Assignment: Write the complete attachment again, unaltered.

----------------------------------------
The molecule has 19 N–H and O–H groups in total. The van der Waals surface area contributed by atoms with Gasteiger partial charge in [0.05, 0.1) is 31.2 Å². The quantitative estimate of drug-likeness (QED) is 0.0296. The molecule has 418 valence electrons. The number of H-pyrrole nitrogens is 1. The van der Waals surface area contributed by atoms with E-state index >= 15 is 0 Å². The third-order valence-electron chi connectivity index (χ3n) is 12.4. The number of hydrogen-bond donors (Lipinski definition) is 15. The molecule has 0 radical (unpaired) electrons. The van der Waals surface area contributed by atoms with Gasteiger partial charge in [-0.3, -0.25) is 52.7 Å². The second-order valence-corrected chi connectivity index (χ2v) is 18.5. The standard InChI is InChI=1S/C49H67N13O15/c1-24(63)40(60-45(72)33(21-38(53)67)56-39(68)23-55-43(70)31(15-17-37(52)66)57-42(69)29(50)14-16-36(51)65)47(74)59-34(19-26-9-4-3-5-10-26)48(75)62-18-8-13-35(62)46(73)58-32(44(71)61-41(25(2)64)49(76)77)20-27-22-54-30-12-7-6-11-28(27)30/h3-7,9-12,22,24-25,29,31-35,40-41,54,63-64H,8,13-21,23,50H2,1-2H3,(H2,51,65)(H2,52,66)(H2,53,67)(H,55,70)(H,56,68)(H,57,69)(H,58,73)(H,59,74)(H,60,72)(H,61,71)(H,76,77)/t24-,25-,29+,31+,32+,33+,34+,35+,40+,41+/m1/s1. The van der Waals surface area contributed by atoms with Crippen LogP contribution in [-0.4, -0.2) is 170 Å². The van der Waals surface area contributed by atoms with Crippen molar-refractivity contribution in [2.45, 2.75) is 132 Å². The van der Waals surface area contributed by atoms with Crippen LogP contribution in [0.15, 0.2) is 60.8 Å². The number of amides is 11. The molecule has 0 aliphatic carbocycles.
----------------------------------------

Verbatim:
The molecule has 19 N–H and O–H groups in total. The van der Waals surface area contributed by atoms with Gasteiger partial charge in [0.05, 0.1) is 31.2 Å². The quantitative estimate of drug-likeness (QED) is 0.0296. The molecule has 418 valence electrons. The number of H-pyrrole nitrogens is 1. The van der Waals surface area contributed by atoms with E-state index >= 15 is 0 Å². The third-order valence-electron chi connectivity index (χ3n) is 12.4. The number of hydrogen-bond donors (Lipinski definition) is 15. The molecule has 0 radical (unpaired) electrons. The van der Waals surface area contributed by atoms with Gasteiger partial charge in [-0.3, -0.25) is 52.7 Å². The second-order valence-corrected chi connectivity index (χ2v) is 18.5. The standard InChI is InChI=1S/C49H67N13O15/c1-24(63)40(60-45(72)33(21-38(53)67)56-39(68)23-55-43(70)31(15-17-37(52)66)57-42(69)29(50)14-16-36(51)65)47(74)59-34(19-26-9-4-3-5-10-26)48(75)62-18-8-13-35(62)46(73)58-32(44(71)61-41(25(2)64)49(76)77)20-27-22-54-30-12-7-6-11-28(27)30/h3-7,9-12,22,24-25,29,31-35,40-41,54,63-64H,8,13-21,23,50H2,1-2H3,(H2,51,65)(H2,52,66)(H2,53,67)(H,55,70)(H,56,68)(H,57,69)(H,58,73)(H,59,74)(H,60,72)(H,61,71)(H,76,77)/t24-,25-,29+,31+,32+,33+,34+,35+,40+,41+/m1/s1. The van der Waals surface area contributed by atoms with Crippen LogP contribution in [-0.4, -0.2) is 170 Å². The van der Waals surface area contributed by atoms with Crippen molar-refractivity contribution in [2.45, 2.75) is 132 Å². The van der Waals surface area contributed by atoms with Crippen LogP contribution in [0.15, 0.2) is 60.8 Å². The number of amides is 11. The molecule has 0 aliphatic carbocycles.